Friday, February 21, 2014


BLOG 145


I was intrigued by the Foreward of David Gauke MP, the Financial Secretary to the Treasury, to the above Consultation document.  He appears to have taken to heart Humpty Dumpty’s well known maxim that “When I use a word, it means just what I choose it to mean – neither more nor less”.  David thinks that “the behaviour of a small minority … undermines the honesty of the majority”.  It would be interesting to know if he has any basis for such an astounding statement.  Astounding because honesty, as I understand the word, denotes a code of personal morality.  I am honest because I believe that is the basis of the moral code to which I adhere.  If someone burgles my house, the fact that he has committed a crime of which I am the victim will not make me disbelieve in honesty.  I will not say to myself that because that person is dishonest, I should abandon honesty.

I know that there are people who are dishonest when it comes to paying tax.  They do not declare all, or in some cases any, of their income.  I am over 70 and I have know that, at least since I started in tax about 50 years ago.  But at no time in that 50 years has my knowledge that tax fraud exists made me wish to be dishonest myself.

I also know that some honest people don’t like to pay tax and seek legal means to minimise the amount they owe the Exchequer.  Indeed, I think that most people don’t like paying tax and most would seek to minimise the amount they owe the Exchequer.  Unfortunately, because they receive the majority of their income under PAYE, the opportunities to minimise their tax are very limited.  But that does not mean that most would not do so if they could.  As my secretary said to me in relation to the Jimmy Carr exposure, “If I had the choice between paying 4% or 40%, I would pay only 4%; who wouldn’t!”.  She didn’t say, “If Mr Carr can find a way to only pay 4%, I will seek to commit tax fraud (i.e. I will become dishonest).  What sort of world is it that Mr Gauke inhabits if he seriously believes that anyone, let alone the majority of people, are likely to become dishonest if they see a small minority of people avoiding tax?  It is certainly not the world that I and my friends inhabit.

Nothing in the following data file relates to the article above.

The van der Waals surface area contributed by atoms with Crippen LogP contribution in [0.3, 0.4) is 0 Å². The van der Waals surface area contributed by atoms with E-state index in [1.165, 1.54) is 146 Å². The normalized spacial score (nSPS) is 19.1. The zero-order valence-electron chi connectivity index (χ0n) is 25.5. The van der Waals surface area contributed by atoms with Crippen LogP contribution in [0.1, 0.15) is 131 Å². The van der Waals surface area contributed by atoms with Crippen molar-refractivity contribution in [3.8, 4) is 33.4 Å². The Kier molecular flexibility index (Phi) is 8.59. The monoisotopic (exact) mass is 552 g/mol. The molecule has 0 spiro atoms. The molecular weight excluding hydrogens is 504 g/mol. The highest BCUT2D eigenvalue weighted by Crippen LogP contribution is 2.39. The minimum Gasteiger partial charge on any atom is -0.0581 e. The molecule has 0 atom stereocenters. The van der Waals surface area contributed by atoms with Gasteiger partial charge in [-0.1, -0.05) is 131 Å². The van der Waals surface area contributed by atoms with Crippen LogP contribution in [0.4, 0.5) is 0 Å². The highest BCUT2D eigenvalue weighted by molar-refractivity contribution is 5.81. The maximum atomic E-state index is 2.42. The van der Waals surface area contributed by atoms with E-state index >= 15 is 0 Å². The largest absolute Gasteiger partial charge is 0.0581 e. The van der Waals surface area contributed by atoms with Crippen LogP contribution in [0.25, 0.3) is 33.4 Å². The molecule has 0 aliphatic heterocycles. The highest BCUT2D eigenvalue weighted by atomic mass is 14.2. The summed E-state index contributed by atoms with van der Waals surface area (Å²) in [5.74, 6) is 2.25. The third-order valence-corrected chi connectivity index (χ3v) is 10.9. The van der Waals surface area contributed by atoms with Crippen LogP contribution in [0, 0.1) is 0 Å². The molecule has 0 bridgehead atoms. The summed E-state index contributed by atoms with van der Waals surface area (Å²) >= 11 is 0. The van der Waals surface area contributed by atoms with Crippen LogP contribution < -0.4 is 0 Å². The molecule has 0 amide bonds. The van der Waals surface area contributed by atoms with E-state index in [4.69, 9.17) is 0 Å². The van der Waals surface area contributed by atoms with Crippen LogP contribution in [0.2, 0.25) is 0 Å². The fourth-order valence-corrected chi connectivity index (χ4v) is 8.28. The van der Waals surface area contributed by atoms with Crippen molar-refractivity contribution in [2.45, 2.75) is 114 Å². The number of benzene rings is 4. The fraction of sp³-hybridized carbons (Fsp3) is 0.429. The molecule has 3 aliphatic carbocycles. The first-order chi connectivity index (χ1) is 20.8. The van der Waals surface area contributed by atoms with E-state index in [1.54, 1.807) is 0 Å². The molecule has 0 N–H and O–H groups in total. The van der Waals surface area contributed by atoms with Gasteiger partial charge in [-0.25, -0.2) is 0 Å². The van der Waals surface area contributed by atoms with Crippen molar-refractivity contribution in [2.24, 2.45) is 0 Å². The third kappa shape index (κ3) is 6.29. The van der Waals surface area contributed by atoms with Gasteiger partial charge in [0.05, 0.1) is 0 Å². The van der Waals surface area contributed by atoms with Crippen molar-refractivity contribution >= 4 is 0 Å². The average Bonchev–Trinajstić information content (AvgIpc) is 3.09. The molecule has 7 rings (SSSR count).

Personally I would have thought that if the honesty of the majority of people is conditional on others adopting a particular moral stance, they would have turned to dishonesty at the time of the MPs expenses scandal.  If you see a person who earns getting on for three times the average national wage making a massive tax-free profit on a house bought on the back of a huge subsidy by the taxpaying public (by way of paying his mortgage interest), and who is entitled under the laws that he and his colleagues have passed to claim tax-free expenses that he and his colleagues have decreed are taxable if paid by an employer to an employee in a similar situation, you would surely have abandoned the principle of honesty long ago if you regarded it as such a fragile precept.